Why was Cagle obsessed with Hill? A tale of two secret recordings

By Tom Baxter

It’s a safe bet that if Hunter Hill had ended up in the runoff with Lt. Gov. Casey Cagle for the Republican gubernatorial nomination, we’d be hearing a lot more about Eric Greitens and his lurid descent from Republican golden boy to an abrupt exit from the Missouri governor’s office.

More on that subject shortly, but first let us all agree that we’re shocked — shocked! — that an elected official would put political expediency ahead of the public good. Or, at least, get caught admitting to it on an audio recording.

Cagle’s frank admission to Clay Tippins that he supported a charter school bill he personally opposed so that a foundation wouldn’t bankroll Hill’s campaign has caused a stir and brought some national attention to the runoff race here in Georgia. It remains to be seen how it’s going to affect the campaign.

Doesn’t look good for Cagle, that’s for sure. But a contrarian case could be made that the release of the recording by WSB and the AJC could stir a backlash against gotcha politics among Republican primary voters and end up helping Cagle, whose lead over Secretary of State Brian Kemp seemed fragile before the story broke. He looked more surefooted in his response to the story last week than he has throughout much of the race. The lieutenant governor acknowledged in effect that a certain amount of politics is part of the sausage, but argued that the greater good was served. A fair number of voters might buy that.

No matter how it affects the campaign, Tippins’ digitally eavesdropped conversation with his primary rival — he recorded it on an iPhone — points to a question which also emerged from the final debates in the primary campaign.

From a purely generic perspective, why was Cagle so worried about the shortest guy in a field of five, running in his first statewide campaign? Why did he alienate a legislative ally — Tippins’ uncle, state Sen. Lindsey Tippins — and why did he target Hill in the debates? Why did he maneuver himself into a runoff with the only other statewide elected official in the field, who has endeared himself with conservative groups across the state?

This brings us back to Eric Greitens. Hill, a former Army Ranger, was obviously influenced by the successful outsider campaign of Greitens, a former Navy SEAL. Georgian Nick Ayers, who is also Vice President Mike Pence’s chief of staff, was the chief consultant in Greitens’ 2016 campaign in Missouri, and he brought in other Republican operatives from Georgia to run it with him. For a while after his election, it looked like Ayers and his team had fashioned the template for a new wave of conservative newcomer-former military candidates.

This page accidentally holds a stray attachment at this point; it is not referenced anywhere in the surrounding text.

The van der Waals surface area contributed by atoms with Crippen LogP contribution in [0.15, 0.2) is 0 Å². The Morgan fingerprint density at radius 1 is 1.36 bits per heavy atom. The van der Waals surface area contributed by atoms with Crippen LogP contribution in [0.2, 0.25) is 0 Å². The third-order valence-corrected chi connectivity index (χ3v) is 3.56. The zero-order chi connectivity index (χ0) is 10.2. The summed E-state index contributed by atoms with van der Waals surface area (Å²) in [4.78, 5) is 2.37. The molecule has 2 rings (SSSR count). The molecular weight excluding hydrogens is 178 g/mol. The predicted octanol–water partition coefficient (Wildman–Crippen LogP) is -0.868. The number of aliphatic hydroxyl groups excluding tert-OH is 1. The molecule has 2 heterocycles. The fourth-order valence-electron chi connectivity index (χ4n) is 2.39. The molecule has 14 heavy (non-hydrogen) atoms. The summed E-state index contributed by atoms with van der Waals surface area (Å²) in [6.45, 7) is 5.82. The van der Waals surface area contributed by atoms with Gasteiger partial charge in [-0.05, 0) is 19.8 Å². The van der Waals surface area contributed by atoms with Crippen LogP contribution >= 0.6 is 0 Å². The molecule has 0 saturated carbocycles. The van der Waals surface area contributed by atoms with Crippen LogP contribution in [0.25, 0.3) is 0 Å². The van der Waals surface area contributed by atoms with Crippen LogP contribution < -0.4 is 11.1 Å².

Familiarity with the Greitens campaign and the hype surrounding it may have been caused Cagle to elevate the potential danger from Hill over that from the folksier Kemp.

Never underestimate the power of personal pique, either. Hill may have gotten under Cagle’s skin with an ad which pictures Hill in a West Point t-shirt cruising through a muddy obstacle course while two bumbling suits who look like Cagle and Kemp struggle to keep up. Cagle is a fitness freak and could have taken the jab personally. (By the way, wonder what would happen if random voters were asked to look at pictures of the candidates and the actors who have played them in these ads, and identify which was which?)

Cagle may have overestimated Hill because he served in the Senate, and he may have been annoyed because Hill resigned from the Senate to raise money. Whatever the combination of factors, he has gone to some trouble to get in a runoff with the opponent who, generically at least, appears more formidable.

By the time the campaign here in Georgia had moved into full swing, Greitens’ storybook political career had begun to implode in the wake of charges he had sexually assaulted, tied up, photographed and blackmailed his hairdresser-lover. This is another political story which hinges on a concealed audio recording: the woman’s husband secretly recorded her confession of the affair.

Notice we only said that a scandal, with more skank than an I-70 sex shop, had “begun” Greitens’ implosion. The popular young governor dug in, and last month, after prosecutors dropped two spinoff cases against him, it appeared he might be on the road to political survival. Then, abruptly, he resigned.

Here’s where this story gets even more interesting. Greitens was facing possible impeachment related to the sex scandal, but legislators were also closing in on a dark money operation linked to Ayers, and legislators revealed that the FBI had been asking questions about secret foreign donors, which would be illegal. Other donors were reportedly putting pressure on Greitens to drop out before they were identified. So while a secret audio tape and a kinky scandal may have been the beginning of Greitens’ fall, it may not have been what did him in.

Tom Baxter has written about politics and the South for more than four decades. He was national editor and chief political correspondent at the Atlanta Journal-Constitution, and later edited The Southern Political Report, an online publication, for four years. Tom was the consultant for the 2008 election night coverage sponsored jointly by Current TV, Digg and Twitter, and a 2011 fellow at the Robert J. Dole Institute of Politics at the University of Kansas. He has written about the impact of Georgia’s and Alabama's immigration laws in reports for the Center for American Progress. Tom and his wife, Lili, have three adult children and seven grandchildren.

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